Age of Majority
Every state has an age of majority at which children become legal adults. Typically, the age of majority is 18. After a child attains this age, he has all the legal rights of an adult, including the ability to decide with whom he wants to associate. Once he becomes an adult, he can refuse contact with either of his parents, or both.
Until a child attains majority, his parents are required to provide support for the child. In some states, support is required even while the child is in college. In a divorce situation, child support and custody are typically laid out in a court order, and both parents must comply with this order. This includes ensuring that the child spends time with the other parent as described in the order. If the child is emancipated, his parents are no longer financially responsible for him.
Emancipation gives a child all the privileges of being an adult. Children are emancipated automatically at the age of majority, but procedures exist in each state to allow children to receive a court order that will emancipate a child before he reaches majority. Since emancipation makes the child a legal adult, an emancipated minor can refuse contact with his divorced parents. However, the child also takes on the responsibility to support himself financially. State law determines the age at which a child can seek emancipation. In some states, such as California, a child can seek emancipation as young as 14.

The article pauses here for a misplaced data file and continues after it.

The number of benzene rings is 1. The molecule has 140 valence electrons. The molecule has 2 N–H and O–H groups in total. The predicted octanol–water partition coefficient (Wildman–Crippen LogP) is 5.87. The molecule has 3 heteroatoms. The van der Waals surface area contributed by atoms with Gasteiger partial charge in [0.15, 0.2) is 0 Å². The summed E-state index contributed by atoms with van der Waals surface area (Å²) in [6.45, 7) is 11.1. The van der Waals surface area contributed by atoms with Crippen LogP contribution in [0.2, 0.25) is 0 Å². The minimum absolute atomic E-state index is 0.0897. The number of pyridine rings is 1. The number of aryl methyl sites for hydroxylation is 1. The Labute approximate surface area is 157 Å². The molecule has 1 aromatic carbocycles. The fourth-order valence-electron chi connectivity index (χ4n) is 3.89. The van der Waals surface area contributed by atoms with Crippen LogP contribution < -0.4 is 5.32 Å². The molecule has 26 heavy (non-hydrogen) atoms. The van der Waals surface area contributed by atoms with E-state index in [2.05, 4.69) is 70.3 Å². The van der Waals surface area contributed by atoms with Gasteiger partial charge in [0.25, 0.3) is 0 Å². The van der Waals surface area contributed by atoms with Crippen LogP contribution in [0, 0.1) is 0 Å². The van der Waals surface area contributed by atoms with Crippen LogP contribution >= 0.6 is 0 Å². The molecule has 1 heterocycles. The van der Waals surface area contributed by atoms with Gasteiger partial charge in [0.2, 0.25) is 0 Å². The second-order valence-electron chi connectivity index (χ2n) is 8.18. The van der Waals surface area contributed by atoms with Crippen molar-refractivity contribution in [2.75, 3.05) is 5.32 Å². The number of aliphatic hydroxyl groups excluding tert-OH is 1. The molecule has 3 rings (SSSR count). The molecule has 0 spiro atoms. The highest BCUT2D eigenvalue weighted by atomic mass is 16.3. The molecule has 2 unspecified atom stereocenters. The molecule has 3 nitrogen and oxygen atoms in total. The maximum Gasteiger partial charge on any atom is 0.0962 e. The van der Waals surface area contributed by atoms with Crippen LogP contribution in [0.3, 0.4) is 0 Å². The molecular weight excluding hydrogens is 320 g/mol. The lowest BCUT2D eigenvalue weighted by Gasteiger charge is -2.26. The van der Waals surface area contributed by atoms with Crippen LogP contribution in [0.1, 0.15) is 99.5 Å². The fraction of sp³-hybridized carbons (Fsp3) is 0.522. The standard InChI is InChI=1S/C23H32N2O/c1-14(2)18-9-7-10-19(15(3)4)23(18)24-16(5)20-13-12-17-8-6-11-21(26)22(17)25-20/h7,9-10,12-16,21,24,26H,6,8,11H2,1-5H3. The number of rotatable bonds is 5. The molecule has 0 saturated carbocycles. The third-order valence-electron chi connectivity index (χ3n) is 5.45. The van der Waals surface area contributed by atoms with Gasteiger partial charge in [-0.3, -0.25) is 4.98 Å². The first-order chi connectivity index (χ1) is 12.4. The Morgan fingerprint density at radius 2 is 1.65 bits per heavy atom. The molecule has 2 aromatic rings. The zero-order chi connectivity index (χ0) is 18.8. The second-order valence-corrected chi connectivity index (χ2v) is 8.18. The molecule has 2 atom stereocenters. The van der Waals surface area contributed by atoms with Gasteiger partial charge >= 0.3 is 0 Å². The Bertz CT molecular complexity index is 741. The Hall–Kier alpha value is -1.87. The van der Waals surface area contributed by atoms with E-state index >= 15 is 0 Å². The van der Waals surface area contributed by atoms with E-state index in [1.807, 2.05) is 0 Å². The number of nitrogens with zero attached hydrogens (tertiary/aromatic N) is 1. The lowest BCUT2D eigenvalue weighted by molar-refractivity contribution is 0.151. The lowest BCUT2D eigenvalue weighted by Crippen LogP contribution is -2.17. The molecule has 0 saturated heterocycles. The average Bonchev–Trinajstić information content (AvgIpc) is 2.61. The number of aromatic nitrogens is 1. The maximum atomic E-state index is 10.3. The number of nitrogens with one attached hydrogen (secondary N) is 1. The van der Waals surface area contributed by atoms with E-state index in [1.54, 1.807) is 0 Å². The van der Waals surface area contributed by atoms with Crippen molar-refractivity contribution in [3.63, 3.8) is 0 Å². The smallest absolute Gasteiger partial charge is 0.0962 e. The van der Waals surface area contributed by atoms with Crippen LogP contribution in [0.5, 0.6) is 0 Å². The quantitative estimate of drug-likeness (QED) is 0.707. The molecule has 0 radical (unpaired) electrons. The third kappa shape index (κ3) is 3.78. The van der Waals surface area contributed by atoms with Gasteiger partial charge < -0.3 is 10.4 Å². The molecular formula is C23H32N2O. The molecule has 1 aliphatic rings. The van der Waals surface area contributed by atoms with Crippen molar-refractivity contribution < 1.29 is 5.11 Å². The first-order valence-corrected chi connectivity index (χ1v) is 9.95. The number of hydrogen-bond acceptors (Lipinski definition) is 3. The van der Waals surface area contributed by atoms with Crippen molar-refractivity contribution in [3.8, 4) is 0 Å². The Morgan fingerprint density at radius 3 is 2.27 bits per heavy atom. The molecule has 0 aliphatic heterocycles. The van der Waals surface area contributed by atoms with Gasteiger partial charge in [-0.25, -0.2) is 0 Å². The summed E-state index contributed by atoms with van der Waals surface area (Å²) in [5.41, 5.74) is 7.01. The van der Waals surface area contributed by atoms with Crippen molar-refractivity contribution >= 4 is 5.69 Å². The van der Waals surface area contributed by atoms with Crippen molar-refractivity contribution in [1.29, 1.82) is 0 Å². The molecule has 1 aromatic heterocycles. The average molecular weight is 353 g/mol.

Depending on state law, a child or his representative may be permitted to file an emancipation request with the court where the child lives, and the court will hear evidence for and against emancipation before reaching a decision on the emancipation. One common reason for which a child can receive emancipation is when a parent abuses or neglects the child. Emancipation may also be available if the child’s parents agree to give up their parental rights. However, if a child is emancipated but then is unable to support himself, the court can set aside the emancipation order.